Usage of Mixed Raw Materials

As it is prevalent in the manufacturing sector mass manufacturing does not uplift the combination of raw materials as it can be costly.

Moreover, the product designers should first estimate the constituents used for injection or subtractive mold manufacturing and combining physical and chemical elements.

But by using the 3D printing technology the designer’s imagination does not have any limitations. 3D printing technology easily accommodates a wide range of raw materials like biomaterial, ceramics, glass, metal, paper, silver, etc.


The constituent subtractive manufacturing methods like CNC milling can results in large volumes of waste materials.

These methods eliminate a notable amount of materials from the first block. However 3D printing uses only materials which are required to create a part.

Moreover, the constituents can be recycled and reused for further processes. Therefore additive manufacturing results in very little waste and saves a lot of money.

Disadvantages of 3D Printing

Limited Materials

3D Printing can create items in a combination of plastics and metals. However, the raw materials available for selection are not very.

It is because of the fact that not all plastics or metals can be temperature controlled ample to allow 3D printing.

Moreover, many of these printable constituents cannot be recycled. In fact very few are of food quality.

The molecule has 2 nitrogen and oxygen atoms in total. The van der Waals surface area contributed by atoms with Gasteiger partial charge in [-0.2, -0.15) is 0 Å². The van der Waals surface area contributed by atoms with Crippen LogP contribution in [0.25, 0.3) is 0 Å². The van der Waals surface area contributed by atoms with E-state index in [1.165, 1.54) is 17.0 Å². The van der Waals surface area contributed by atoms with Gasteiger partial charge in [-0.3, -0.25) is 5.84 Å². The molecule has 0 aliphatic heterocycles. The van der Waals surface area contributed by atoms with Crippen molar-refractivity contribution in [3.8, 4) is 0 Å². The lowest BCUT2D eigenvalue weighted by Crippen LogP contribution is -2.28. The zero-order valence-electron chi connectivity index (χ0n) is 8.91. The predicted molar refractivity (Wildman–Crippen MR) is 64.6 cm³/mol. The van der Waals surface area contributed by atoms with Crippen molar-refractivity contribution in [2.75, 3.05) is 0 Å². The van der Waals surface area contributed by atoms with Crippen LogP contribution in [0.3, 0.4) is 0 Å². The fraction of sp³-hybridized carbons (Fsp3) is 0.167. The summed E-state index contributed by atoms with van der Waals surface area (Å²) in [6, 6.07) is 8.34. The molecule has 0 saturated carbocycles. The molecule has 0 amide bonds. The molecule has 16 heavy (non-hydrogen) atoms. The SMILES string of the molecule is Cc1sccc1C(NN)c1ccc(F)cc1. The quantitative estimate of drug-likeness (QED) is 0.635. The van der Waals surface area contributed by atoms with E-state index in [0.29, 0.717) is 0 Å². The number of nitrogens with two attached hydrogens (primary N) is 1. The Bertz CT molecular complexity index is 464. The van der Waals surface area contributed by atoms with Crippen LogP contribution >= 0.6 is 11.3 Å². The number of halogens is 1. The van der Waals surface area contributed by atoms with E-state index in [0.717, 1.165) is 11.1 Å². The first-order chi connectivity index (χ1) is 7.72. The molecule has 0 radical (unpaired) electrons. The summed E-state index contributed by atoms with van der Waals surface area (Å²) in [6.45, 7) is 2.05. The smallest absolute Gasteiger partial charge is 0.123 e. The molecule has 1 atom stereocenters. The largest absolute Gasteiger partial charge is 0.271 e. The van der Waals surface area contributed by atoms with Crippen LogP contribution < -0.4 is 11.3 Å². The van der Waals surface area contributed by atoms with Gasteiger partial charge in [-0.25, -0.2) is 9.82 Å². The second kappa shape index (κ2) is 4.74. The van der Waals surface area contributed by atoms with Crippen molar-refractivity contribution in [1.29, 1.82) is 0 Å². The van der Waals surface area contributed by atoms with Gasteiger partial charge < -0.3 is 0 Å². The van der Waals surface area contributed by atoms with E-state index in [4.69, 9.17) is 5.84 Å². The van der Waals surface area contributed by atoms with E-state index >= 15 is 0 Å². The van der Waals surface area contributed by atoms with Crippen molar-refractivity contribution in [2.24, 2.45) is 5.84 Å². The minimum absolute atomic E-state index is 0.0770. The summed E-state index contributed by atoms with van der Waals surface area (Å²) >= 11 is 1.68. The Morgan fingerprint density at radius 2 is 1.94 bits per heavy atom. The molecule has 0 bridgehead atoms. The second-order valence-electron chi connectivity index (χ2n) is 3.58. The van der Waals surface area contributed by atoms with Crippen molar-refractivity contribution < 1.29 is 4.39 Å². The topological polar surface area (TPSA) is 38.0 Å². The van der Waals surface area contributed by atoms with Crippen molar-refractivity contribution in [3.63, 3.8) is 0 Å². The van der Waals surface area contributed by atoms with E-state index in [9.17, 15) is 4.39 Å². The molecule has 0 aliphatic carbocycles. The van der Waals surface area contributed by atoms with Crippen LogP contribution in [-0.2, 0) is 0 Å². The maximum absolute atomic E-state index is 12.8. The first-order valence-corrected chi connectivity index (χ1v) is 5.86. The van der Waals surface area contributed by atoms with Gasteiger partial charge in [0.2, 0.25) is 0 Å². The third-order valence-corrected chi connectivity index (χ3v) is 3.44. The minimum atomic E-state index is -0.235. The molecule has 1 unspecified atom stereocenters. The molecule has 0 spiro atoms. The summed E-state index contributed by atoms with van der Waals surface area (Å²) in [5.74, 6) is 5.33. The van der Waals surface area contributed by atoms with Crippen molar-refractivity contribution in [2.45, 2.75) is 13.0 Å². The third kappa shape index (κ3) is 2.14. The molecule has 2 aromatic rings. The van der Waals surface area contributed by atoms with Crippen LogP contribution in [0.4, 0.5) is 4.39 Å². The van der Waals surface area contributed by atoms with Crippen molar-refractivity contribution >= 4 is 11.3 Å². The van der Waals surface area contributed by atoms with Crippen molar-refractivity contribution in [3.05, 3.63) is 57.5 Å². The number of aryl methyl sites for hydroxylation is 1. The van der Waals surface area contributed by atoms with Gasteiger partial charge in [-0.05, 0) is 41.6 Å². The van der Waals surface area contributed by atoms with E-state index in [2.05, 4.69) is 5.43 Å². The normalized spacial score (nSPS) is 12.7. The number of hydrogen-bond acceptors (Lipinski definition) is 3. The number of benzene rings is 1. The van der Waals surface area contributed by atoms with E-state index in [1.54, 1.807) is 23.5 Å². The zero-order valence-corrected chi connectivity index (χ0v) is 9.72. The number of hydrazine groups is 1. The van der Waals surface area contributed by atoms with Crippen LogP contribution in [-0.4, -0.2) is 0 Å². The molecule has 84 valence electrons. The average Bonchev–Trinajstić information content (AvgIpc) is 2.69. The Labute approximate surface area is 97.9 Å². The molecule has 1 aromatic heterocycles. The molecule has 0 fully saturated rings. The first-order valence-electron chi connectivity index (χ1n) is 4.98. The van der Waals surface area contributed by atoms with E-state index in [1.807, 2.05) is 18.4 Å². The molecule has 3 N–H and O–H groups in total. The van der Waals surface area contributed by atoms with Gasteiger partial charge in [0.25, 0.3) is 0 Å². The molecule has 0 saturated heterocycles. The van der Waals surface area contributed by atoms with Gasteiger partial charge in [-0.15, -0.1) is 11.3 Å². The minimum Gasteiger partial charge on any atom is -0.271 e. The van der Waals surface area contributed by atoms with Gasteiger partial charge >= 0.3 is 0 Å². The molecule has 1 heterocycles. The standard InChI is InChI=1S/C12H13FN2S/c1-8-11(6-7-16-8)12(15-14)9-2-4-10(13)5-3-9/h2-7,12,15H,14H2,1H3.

Restricted Build Size

3D printers nowadays have small print chambers that restrict the size of parts that can be printed. Anything more than a specific size will require to be printed in separate parts and assembled together post-production.

It can increase time and costs for bigger parts because of the printer requires printing more parts before human labor is used to assemble the parts together.

Post Processing

It is a fact that although large parts need post-processing most 3D printed parts required some form of cleaning up to separate support matter from the build and to level the surface to get the needed finish.

Post-processing processes used include a chemical soak and rinse, water jetting, air or heat drying, sanding, assembly and others. The amount of post-processing required on factors including the dimension of the part being manufactured, the purposive application and the set of 3D printing technology used for manufacture.

So, while 3D printing lets the quick production of parts, the speed of manufacture can be delayed by post-processing.

Large Volumes

3D printing is a fixed cost unlike more classical techniques like injection molding. The large volumes can be very cost-effective to manufacture, unlike traditional manufacturing.

Moreover, the capital investment for 3D printing can be lower than other production methods. Once scaled up to manufacture big volumes for mass manufacture, the unit cost does not reduce as it gets with injection molding.

Part Structure

With Additive Manufacturing also known as 3D printing parts are manufactured layer by layer. In turn, these layers stick together it also means that they can get apart under certain orientations or stresses.

This problem gets more scorching when manufacturing items using fused deposition modeling while poly-jet and multi-jet parts also can be more brittle.

In specific cases it will be better to use injection molding as it fabricates correlative parts which will not break and separate.

Reduction in Manufacturing Jobs

A big disadvantage of 3D technology is the probable reduction in human labor, as most of the production is robotic and done by printers.

However many Asian and South American countries rely on blue-collar jobs to have their economies going, and this technology can put these production jobs at risk by reducing the need for production in other countries.